My seven-year-old daughter plays on one of our community’s recreational soccer leagues. Every Tuesday night, they practice on one of the old turf fields at the local high school.
As we were leaving practice recently, my girl jumped over some of the threadbare sections near the sidelines and as she jumped, she asked why new grass wasn’t growing to fill in some of these holes? I reminded her that the field isn’t made of real grass; it’s made of astroturf and I told her that it’s worn down from years of youth sports.
Not real grass?
She thought that was the funniest thing she ever heard!
A few years ago when they first built the fields, the grass was shiny and new. Literally, shiny. There was a distinct sheen about it, which I noticed while observing from the bleachers. But because it wasn’t sustainable and was obviously in need of repair or replacement, it looked kind of … terrible.
The same is true for organizational culture.
Organizational Cultures Must Grow Organically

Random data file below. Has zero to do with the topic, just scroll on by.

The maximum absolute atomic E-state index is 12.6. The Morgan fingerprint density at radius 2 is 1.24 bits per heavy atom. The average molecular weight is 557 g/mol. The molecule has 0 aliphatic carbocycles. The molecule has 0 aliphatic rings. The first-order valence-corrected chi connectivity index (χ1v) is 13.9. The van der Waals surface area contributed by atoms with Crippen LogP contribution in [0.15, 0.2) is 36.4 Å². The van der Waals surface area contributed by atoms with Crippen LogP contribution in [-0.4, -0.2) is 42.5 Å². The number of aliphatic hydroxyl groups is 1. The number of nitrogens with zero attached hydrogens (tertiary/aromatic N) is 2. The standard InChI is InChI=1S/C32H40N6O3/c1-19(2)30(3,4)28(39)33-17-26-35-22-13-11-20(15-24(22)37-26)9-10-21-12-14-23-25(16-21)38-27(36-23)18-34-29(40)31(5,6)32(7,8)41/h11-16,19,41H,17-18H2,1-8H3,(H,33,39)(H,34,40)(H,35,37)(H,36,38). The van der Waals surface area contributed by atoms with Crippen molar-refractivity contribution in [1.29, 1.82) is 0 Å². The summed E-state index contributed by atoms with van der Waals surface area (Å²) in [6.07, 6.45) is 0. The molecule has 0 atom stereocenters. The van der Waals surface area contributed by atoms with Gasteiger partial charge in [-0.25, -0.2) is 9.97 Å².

For any culture change to be successful and lasting, it must grow organically (aka it must be a “grassroots effort”).
It must be designed and embraced by providers, staff, and leaders together.
It cannot be perceived as just another top-down organizational edict, or the flavor-of-the-year best practice borrowed from the latest healthcare conference. In other words, culture change shouldn’t be imposed (like astroturf).
You can buy an “astroturf” culture or an astroturf-like training program. It will look good at first. Maybe even shiny. But it will always make employees feel like it was imposed on them. And, it will never grow naturally. and when it wears out…well, you just buy another vendor.
For any cultural improvement effort to meaningfully increase patient satisfaction and build long-term patient loyalty, it must also focus on impacting employee satisfaction and employee engagement.
Getting staff involved in the design is key. A consistent, straightforward approach that all staff (especially frontline staff) can execute on a culture of always, not sometimes, is the goal.
What’s the culture like at your organization? Do employees own it and live it or do they feel it was imposed on them and they’re just waiting for he next big idea from the c-suite?
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